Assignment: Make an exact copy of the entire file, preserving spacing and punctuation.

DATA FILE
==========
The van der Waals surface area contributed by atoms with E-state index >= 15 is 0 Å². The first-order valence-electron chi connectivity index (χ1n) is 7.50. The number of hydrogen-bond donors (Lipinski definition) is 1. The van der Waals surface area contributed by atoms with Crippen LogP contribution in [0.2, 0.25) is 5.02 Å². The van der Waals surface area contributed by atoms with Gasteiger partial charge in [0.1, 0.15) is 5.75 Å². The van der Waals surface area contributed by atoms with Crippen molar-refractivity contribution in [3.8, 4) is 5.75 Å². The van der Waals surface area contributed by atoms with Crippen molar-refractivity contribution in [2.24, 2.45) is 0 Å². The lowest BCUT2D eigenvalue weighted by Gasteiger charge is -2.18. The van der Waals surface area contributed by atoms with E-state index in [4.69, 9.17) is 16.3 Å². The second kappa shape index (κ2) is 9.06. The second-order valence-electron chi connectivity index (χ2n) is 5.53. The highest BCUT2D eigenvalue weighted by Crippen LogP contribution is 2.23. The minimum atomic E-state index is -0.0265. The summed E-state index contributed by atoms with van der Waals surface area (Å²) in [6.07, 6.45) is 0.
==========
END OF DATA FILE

The van der Waals surface area contributed by atoms with E-state index >= 15 is 0 Å². The first-order valence-electron chi connectivity index (χ1n) is 7.50. The number of hydrogen-bond donors (Lipinski definition) is 1. The van der Waals surface area contributed by atoms with Crippen LogP contribution in [0.2, 0.25) is 5.02 Å². The van der Waals surface area contributed by atoms with Gasteiger partial charge in [0.1, 0.15) is 5.75 Å². The van der Waals surface area contributed by atoms with Crippen molar-refractivity contribution in [3.8, 4) is 5.75 Å². The van der Waals surface area contributed by atoms with Crippen molar-refractivity contribution in [2.24, 2.45) is 0 Å². The lowest BCUT2D eigenvalue weighted by Gasteiger charge is -2.18. The van der Waals surface area contributed by atoms with E-state index in [4.69, 9.17) is 16.3 Å². The second kappa shape index (κ2) is 9.06. The second-order valence-electron chi connectivity index (χ2n) is 5.53. The highest BCUT2D eigenvalue weighted by Crippen LogP contribution is 2.23. The minimum atomic E-state index is -0.0265. The summed E-state index contributed by atoms with van der Waals surface area (Å²) in [6.07, 6.45) is 0.